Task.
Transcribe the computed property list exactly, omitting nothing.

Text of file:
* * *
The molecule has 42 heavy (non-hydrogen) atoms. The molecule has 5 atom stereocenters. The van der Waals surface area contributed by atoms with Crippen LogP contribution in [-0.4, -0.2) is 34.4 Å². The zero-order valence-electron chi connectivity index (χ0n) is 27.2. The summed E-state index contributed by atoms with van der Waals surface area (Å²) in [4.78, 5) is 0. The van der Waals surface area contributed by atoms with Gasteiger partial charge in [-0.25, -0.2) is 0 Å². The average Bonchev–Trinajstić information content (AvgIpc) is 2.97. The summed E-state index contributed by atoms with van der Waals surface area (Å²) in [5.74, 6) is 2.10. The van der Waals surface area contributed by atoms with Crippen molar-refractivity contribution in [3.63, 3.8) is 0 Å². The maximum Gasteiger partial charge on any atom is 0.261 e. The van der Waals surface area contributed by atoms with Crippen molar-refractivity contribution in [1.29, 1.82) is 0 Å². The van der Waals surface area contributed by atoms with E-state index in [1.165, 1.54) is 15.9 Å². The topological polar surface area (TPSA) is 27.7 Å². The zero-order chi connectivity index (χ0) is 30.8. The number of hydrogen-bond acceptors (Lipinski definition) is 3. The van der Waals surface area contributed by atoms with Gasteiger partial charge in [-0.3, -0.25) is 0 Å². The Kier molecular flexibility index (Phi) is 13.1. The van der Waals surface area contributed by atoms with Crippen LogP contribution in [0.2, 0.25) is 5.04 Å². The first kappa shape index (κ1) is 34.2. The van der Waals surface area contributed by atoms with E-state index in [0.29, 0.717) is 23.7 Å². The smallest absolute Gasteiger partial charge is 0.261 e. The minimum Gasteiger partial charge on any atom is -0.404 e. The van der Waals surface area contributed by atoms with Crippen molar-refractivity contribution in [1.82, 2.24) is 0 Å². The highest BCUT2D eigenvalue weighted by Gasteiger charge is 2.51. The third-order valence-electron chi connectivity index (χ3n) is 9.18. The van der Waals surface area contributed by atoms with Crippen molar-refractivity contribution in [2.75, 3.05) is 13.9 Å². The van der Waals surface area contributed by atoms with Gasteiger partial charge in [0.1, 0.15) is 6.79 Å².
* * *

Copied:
The molecule has 42 heavy (non-hydrogen) atoms. The molecule has 5 atom stereocenters. The van der Waals surface area contributed by atoms with Crippen LogP contribution in [-0.4, -0.2) is 34.4 Å². The zero-order valence-electron chi connectivity index (χ0n) is 27.2. The summed E-state index contributed by atoms with van der Waals surface area (Å²) in [4.78, 5) is 0. The van der Waals surface area contributed by atoms with Gasteiger partial charge in [-0.25, -0.2) is 0 Å². The average Bonchev–Trinajstić information content (AvgIpc) is 2.97. The summed E-state index contributed by atoms with van der Waals surface area (Å²) in [5.74, 6) is 2.10. The van der Waals surface area contributed by atoms with Crippen molar-refractivity contribution in [3.63, 3.8) is 0 Å². The maximum Gasteiger partial charge on any atom is 0.261 e. The van der Waals surface area contributed by atoms with Crippen molar-refractivity contribution in [1.29, 1.82) is 0 Å². The van der Waals surface area contributed by atoms with E-state index in [1.165, 1.54) is 15.9 Å². The topological polar surface area (TPSA) is 27.7 Å². The zero-order chi connectivity index (χ0) is 30.8. The number of hydrogen-bond acceptors (Lipinski definition) is 3. The van der Waals surface area contributed by atoms with Gasteiger partial charge in [-0.3, -0.25) is 0 Å². The Kier molecular flexibility index (Phi) is 13.1. The van der Waals surface area contributed by atoms with Crippen LogP contribution in [0.2, 0.25) is 5.04 Å². The first kappa shape index (κ1) is 34.2. The van der Waals surface area contributed by atoms with E-state index in [0.29, 0.717) is 23.7 Å². The smallest absolute Gasteiger partial charge is 0.261 e. The minimum Gasteiger partial charge on any atom is -0.404 e. The van der Waals surface area contributed by atoms with Crippen molar-refractivity contribution in [1.82, 2.24) is 0 Å². The highest BCUT2D eigenvalue weighted by Gasteiger charge is 2.51. The third-order valence-electron chi connectivity index (χ3n) is 9.18. The van der Waals surface area contributed by atoms with Crippen molar-refractivity contribution in [2.75, 3.05) is 13.9 Å². The van der Waals surface area contributed by atoms with Gasteiger partial charge in [0.1, 0.15) is 6.79 Å².